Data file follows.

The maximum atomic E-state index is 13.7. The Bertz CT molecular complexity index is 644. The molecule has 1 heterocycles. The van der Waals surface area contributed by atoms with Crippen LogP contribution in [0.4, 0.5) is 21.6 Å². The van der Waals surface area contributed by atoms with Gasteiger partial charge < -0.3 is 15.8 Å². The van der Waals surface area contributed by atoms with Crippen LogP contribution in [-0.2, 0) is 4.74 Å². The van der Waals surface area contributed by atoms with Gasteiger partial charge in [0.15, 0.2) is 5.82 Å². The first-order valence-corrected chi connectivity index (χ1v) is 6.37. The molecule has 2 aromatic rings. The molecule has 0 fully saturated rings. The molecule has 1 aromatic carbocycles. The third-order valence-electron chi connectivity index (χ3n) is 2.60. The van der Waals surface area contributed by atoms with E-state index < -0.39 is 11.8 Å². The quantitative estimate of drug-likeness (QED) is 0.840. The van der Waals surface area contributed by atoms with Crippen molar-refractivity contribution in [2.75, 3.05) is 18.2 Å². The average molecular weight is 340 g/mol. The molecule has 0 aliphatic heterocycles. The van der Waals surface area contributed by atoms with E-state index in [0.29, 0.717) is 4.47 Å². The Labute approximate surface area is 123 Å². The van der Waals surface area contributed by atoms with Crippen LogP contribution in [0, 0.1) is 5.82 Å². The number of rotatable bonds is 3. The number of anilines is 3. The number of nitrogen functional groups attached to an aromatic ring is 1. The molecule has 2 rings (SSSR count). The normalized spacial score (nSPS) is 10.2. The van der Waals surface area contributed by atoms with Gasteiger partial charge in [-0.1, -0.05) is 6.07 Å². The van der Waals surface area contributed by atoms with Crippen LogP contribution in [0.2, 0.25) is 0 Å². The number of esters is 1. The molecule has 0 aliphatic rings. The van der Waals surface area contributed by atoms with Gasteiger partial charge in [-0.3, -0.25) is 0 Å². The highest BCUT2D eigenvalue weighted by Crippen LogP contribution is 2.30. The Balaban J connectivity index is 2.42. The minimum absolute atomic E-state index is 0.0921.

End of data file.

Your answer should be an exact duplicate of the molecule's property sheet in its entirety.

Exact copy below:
The maximum atomic E-state index is 13.7. The Bertz CT molecular complexity index is 644. The molecule has 1 heterocycles. The van der Waals surface area contributed by atoms with Crippen LogP contribution in [0.4, 0.5) is 21.6 Å². The van der Waals surface area contributed by atoms with Gasteiger partial charge < -0.3 is 15.8 Å². The van der Waals surface area contributed by atoms with Crippen LogP contribution in [-0.2, 0) is 4.74 Å². The van der Waals surface area contributed by atoms with Gasteiger partial charge in [0.15, 0.2) is 5.82 Å². The first-order valence-corrected chi connectivity index (χ1v) is 6.37. The molecule has 2 aromatic rings. The molecule has 0 fully saturated rings. The molecule has 1 aromatic carbocycles. The third-order valence-electron chi connectivity index (χ3n) is 2.60. The van der Waals surface area contributed by atoms with E-state index < -0.39 is 11.8 Å². The quantitative estimate of drug-likeness (QED) is 0.840. The van der Waals surface area contributed by atoms with Crippen molar-refractivity contribution in [2.75, 3.05) is 18.2 Å². The average molecular weight is 340 g/mol. The molecule has 0 aliphatic heterocycles. The van der Waals surface area contributed by atoms with E-state index in [0.29, 0.717) is 4.47 Å². The Labute approximate surface area is 123 Å². The van der Waals surface area contributed by atoms with Crippen LogP contribution in [0, 0.1) is 5.82 Å². The number of rotatable bonds is 3. The number of anilines is 3. The number of nitrogen functional groups attached to an aromatic ring is 1. The molecule has 2 rings (SSSR count). The normalized spacial score (nSPS) is 10.2. The van der Waals surface area contributed by atoms with Gasteiger partial charge in [-0.1, -0.05) is 6.07 Å². The van der Waals surface area contributed by atoms with Crippen LogP contribution in [0.2, 0.25) is 0 Å². The number of esters is 1. The molecule has 0 aliphatic rings. The van der Waals surface area contributed by atoms with Gasteiger partial charge in [-0.3, -0.25) is 0 Å². The highest BCUT2D eigenvalue weighted by Crippen LogP contribution is 2.30. The Balaban J connectivity index is 2.42. The minimum absolute atomic E-state index is 0.0921.